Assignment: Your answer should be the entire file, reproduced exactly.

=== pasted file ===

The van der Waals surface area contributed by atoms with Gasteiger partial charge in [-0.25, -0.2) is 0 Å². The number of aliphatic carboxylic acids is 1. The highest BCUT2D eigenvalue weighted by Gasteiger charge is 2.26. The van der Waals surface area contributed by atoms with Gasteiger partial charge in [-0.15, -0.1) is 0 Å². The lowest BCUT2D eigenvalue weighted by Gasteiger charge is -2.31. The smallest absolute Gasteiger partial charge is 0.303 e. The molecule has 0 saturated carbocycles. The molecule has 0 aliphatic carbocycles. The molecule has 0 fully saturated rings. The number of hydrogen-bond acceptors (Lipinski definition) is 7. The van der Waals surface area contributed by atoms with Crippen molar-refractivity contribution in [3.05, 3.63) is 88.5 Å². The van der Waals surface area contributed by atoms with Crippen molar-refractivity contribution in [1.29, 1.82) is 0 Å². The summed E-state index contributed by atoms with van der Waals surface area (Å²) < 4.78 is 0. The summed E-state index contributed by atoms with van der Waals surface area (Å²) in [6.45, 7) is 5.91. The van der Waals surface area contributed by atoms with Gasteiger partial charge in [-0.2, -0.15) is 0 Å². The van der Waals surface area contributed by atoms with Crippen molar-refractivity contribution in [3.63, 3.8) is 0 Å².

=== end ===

The van der Waals surface area contributed by atoms with Gasteiger partial charge in [-0.25, -0.2) is 0 Å². The number of aliphatic carboxylic acids is 1. The highest BCUT2D eigenvalue weighted by Gasteiger charge is 2.26. The van der Waals surface area contributed by atoms with Gasteiger partial charge in [-0.15, -0.1) is 0 Å². The lowest BCUT2D eigenvalue weighted by Gasteiger charge is -2.31. The smallest absolute Gasteiger partial charge is 0.303 e. The molecule has 0 saturated carbocycles. The molecule has 0 aliphatic carbocycles. The molecule has 0 fully saturated rings. The number of hydrogen-bond acceptors (Lipinski definition) is 7. The van der Waals surface area contributed by atoms with Crippen molar-refractivity contribution in [3.05, 3.63) is 88.5 Å². The van der Waals surface area contributed by atoms with Crippen molar-refractivity contribution in [1.29, 1.82) is 0 Å². The summed E-state index contributed by atoms with van der Waals surface area (Å²) < 4.78 is 0. The summed E-state index contributed by atoms with van der Waals surface area (Å²) in [6.45, 7) is 5.91. The van der Waals surface area contributed by atoms with Gasteiger partial charge in [-0.2, -0.15) is 0 Å². The van der Waals surface area contributed by atoms with Crippen molar-refractivity contribution in [3.63, 3.8) is 0 Å².